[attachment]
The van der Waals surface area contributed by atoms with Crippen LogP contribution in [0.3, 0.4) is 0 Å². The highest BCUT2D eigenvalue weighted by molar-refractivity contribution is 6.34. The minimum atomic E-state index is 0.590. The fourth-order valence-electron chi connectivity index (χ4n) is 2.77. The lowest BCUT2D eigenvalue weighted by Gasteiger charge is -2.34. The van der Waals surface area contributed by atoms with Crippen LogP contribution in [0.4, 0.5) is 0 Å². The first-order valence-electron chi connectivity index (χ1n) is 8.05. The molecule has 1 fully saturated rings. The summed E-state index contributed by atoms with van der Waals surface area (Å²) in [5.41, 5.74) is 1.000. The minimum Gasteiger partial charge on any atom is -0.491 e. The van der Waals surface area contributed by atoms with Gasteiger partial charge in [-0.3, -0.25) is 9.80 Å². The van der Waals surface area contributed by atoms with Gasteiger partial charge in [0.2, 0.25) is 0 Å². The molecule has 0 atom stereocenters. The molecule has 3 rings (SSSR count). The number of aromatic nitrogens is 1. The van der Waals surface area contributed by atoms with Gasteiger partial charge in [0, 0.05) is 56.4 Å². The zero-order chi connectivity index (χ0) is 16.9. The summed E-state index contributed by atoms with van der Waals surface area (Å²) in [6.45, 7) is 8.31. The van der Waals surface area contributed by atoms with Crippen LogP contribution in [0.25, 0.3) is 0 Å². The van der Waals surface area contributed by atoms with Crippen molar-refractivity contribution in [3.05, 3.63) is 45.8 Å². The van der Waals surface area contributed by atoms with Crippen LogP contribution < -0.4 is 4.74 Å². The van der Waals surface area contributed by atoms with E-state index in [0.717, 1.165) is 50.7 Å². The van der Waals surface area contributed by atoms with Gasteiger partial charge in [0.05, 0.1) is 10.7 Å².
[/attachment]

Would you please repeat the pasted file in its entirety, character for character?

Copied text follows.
The van der Waals surface area contributed by atoms with Crippen LogP contribution in [0.3, 0.4) is 0 Å². The highest BCUT2D eigenvalue weighted by molar-refractivity contribution is 6.34. The minimum atomic E-state index is 0.590. The fourth-order valence-electron chi connectivity index (χ4n) is 2.77. The lowest BCUT2D eigenvalue weighted by Gasteiger charge is -2.34. The van der Waals surface area contributed by atoms with Crippen LogP contribution in [0.4, 0.5) is 0 Å². The first-order valence-electron chi connectivity index (χ1n) is 8.05. The molecule has 1 fully saturated rings. The summed E-state index contributed by atoms with van der Waals surface area (Å²) in [5.41, 5.74) is 1.000. The minimum Gasteiger partial charge on any atom is -0.491 e. The van der Waals surface area contributed by atoms with Gasteiger partial charge in [-0.3, -0.25) is 9.80 Å². The van der Waals surface area contributed by atoms with Gasteiger partial charge in [0.2, 0.25) is 0 Å². The molecule has 0 atom stereocenters. The molecule has 3 rings (SSSR count). The number of aromatic nitrogens is 1. The van der Waals surface area contributed by atoms with Gasteiger partial charge in [0, 0.05) is 56.4 Å². The zero-order chi connectivity index (χ0) is 16.9. The summed E-state index contributed by atoms with van der Waals surface area (Å²) in [6.45, 7) is 8.31. The van der Waals surface area contributed by atoms with Crippen LogP contribution in [0.25, 0.3) is 0 Å². The van der Waals surface area contributed by atoms with Crippen molar-refractivity contribution in [3.05, 3.63) is 45.8 Å². The van der Waals surface area contributed by atoms with Crippen LogP contribution < -0.4 is 4.74 Å². The van der Waals surface area contributed by atoms with E-state index in [0.717, 1.165) is 50.7 Å². The van der Waals surface area contributed by atoms with Gasteiger partial charge in [0.05, 0.1) is 10.7 Å².